Alaska’s capital city lies near a fault line and on the coastline, so tsunamis are a danger. The city is also located at the base of the Coast Mountains — a threat for avalanches.
Still, Juneau’s biggest liability is not in its surroundings, but what lies beneath the city.
Much of downtown is built on filled land supported in part by wooden pilings, making a downtown fire the biggest threat to the city.
“We have the potential in downtown Juneau to not only have a large, catastrophic fire, but a fire that could jump blocks underground and you wouldn’t even know it,” Tom Mattice, Juneau’s emergency programs manager, told Coast Guard families at the Disaster Preparedness Expo held at Centennial Hall Friday and Saturday.
Islands near Juneau would likely avert much of the danger from a large tsunami originating far from the city, but there is the possibility of a localized tsunami because of the nearby fault, Mattice said.
Those faults, however, do not typically produce large earthquakes. The threat of avalanche disasters are mostly isolated to known areas such as the Flume and Perseverance trails, Behrends Path, White Path, Thunder Mountain and the backcountry on Douglas Island.
The biggest danger for avalanches is the zone on Thane Road where a major avalanche crosses the road and stops in the water about every 18 months, Mattice said.
Additional threats to Juneau include landslides, earthquakes, severe weather, a collapse of the Juneau-Douglas Bridge, flooding, wildland fires and disasters at the airport or on a cruise ship.
This weekend’s expo was designed to raise awareness of possible disasters in Juneau, and to inform the public of what to do when those disasters strike.
A commonly overlooked issue when planning for disasters is accounting for the needs of any family pets said Rachel Trapp, a Juneau animal control officer.
“Having a leash or crate right next to supplies that are easily accessible is the best thing,” Trapp said.
Those supplies could be stored in a bucket and would include some food and water, and a first aid kit complete with any medication the animal is taking, she added.
Oftentimes animals are lost in the confusion during a disaster, so having identification on them is vital for their safe return, Trapp said.
In the event of Juneau losing power for an extended period of time — particularly in the instance of severe weather — having a way to know what is going on is important, said Mikko Wilson with the Local Emergency Communications Committee.
“Broadcasters will be broadcasting, and the National Weather Service will be sending out information,” Wilson said. “You just have to have a radio to receive it.”
Important features on emergency radios are durability, the ability to automatically switch from regular to emergency broadcast channels, an alternative or back-up power source — such as a hand crank or solar-rechargeable battery — and some sort of emergency lighting, like an LED flashlight built in.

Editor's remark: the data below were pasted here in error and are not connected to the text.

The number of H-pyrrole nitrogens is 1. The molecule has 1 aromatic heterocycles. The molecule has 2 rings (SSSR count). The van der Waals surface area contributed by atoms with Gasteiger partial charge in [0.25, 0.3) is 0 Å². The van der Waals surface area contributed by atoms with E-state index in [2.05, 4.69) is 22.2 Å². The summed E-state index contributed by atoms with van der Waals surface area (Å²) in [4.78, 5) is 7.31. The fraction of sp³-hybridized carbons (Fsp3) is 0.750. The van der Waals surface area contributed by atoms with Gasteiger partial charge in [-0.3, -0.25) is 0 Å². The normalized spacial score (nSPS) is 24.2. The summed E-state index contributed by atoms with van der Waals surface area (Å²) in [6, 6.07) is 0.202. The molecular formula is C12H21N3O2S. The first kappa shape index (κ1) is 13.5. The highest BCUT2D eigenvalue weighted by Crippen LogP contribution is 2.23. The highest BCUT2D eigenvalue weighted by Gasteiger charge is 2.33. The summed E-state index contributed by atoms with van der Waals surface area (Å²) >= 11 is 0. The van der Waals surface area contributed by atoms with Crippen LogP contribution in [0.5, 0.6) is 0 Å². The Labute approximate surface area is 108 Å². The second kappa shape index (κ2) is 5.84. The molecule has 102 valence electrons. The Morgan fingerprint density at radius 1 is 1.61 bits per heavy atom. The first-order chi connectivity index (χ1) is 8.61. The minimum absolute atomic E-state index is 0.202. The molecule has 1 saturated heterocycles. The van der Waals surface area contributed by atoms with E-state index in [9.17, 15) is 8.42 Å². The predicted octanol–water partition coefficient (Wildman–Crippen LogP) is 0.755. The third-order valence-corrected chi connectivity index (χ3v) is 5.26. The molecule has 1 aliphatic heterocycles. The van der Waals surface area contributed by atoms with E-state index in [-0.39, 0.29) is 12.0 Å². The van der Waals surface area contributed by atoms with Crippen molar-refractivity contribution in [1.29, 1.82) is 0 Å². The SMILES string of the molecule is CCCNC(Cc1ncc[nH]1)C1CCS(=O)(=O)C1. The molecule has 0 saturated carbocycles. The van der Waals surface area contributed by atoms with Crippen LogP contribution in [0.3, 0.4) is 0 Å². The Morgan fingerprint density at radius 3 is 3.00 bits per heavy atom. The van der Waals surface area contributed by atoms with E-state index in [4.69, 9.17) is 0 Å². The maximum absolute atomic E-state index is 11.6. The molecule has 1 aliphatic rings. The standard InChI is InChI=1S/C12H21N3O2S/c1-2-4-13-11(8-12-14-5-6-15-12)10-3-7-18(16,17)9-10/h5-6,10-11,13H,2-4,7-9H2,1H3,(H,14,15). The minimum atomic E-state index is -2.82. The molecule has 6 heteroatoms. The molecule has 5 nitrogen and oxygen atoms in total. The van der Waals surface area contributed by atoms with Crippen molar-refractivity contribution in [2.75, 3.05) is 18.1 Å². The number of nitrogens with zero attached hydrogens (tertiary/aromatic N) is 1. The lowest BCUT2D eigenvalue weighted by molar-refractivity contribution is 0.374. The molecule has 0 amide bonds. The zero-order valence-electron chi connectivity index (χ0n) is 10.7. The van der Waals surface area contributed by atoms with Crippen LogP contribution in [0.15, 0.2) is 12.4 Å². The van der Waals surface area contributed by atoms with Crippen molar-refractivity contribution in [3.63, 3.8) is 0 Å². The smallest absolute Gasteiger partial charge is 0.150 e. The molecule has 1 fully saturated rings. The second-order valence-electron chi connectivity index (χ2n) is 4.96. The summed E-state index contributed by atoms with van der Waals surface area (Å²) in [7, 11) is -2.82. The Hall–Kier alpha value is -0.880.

Another important item to have ready before disaster strikes is a “super simple” to-do list for each family member in the event of an evacuation or “shelter in place” scenario, said Pamela Whillock-Olliff with Reuben Willis State Farm Insurance.
That list should include gathering food, high value items, means to keep warm and “comfort items” like candy or something enjoyable to help people feel a little better during stressful disaster situations, Whillock-Olliff said.
“If you don’t have comfort items, someone will be very hard to be with,” she said. “Think about whatever will lend comfort in uncomfortable situations.”
Perhaps the most vital necessity for disaster-stricken areas is a back-up food supply. This is particularly true for Juneau, which relies on barges to deliver most of its food, and only has about two weeks’ worth of food stored up in case of an emergency.
The solution that the University of Alaska-Fairbanks Cooperative Extension has developed is a “rotating pantry.”
Sarah Lewis, an associate professor with the extension, is spearheading some of the initiative, and has developed a plan to build the spare pantry without breaking the bank or letting food go to waste.
The concept is making a list of meals prepared weekly at home and then listing the ingredients. Those ingredients are purchased like normal. The difference is buying an extra week’s worth and keeping it in a separate storage space.
When the “daily pantry” runs out of an item, that item is moved up from the secondary source and that item is then replaced.
“The rotating from the main storage pantry to the daily pantry is so you don’t go to the storage during a disaster and realize everything expired two years ago,” Lewis said.
• Contact reporter Matt Woolbright at 523-2243 or at firstname.lastname@example.org. Follow him on Twitter at twitter.com/reportermatt.